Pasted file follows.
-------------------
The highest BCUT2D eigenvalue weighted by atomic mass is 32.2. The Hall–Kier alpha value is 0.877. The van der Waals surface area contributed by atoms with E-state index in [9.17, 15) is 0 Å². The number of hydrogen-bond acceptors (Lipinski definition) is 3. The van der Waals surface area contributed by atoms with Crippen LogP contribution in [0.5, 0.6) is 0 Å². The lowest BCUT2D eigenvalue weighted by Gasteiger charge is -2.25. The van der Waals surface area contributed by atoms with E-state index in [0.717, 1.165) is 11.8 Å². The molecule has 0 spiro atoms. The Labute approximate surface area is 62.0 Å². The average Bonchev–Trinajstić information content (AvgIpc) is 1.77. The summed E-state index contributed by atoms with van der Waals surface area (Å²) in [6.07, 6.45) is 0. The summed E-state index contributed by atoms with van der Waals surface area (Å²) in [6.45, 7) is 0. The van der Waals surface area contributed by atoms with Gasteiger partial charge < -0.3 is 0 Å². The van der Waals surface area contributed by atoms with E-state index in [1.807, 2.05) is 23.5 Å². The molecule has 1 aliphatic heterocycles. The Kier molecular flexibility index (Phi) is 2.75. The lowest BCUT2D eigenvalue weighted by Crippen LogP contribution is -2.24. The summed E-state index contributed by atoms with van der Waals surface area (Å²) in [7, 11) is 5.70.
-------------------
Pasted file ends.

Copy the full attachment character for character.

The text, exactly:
The highest BCUT2D eigenvalue weighted by atomic mass is 32.2. The Hall–Kier alpha value is 0.877. The van der Waals surface area contributed by atoms with E-state index in [9.17, 15) is 0 Å². The number of hydrogen-bond acceptors (Lipinski definition) is 3. The van der Waals surface area contributed by atoms with Crippen LogP contribution in [0.5, 0.6) is 0 Å². The lowest BCUT2D eigenvalue weighted by Gasteiger charge is -2.25. The van der Waals surface area contributed by atoms with E-state index in [0.717, 1.165) is 11.8 Å². The molecule has 0 spiro atoms. The Labute approximate surface area is 62.0 Å². The average Bonchev–Trinajstić information content (AvgIpc) is 1.77. The summed E-state index contributed by atoms with van der Waals surface area (Å²) in [6.07, 6.45) is 0. The summed E-state index contributed by atoms with van der Waals surface area (Å²) in [6.45, 7) is 0. The van der Waals surface area contributed by atoms with Gasteiger partial charge < -0.3 is 0 Å². The van der Waals surface area contributed by atoms with E-state index in [1.807, 2.05) is 23.5 Å². The molecule has 1 aliphatic heterocycles. The Kier molecular flexibility index (Phi) is 2.75. The lowest BCUT2D eigenvalue weighted by Crippen LogP contribution is -2.24. The summed E-state index contributed by atoms with van der Waals surface area (Å²) in [7, 11) is 5.70.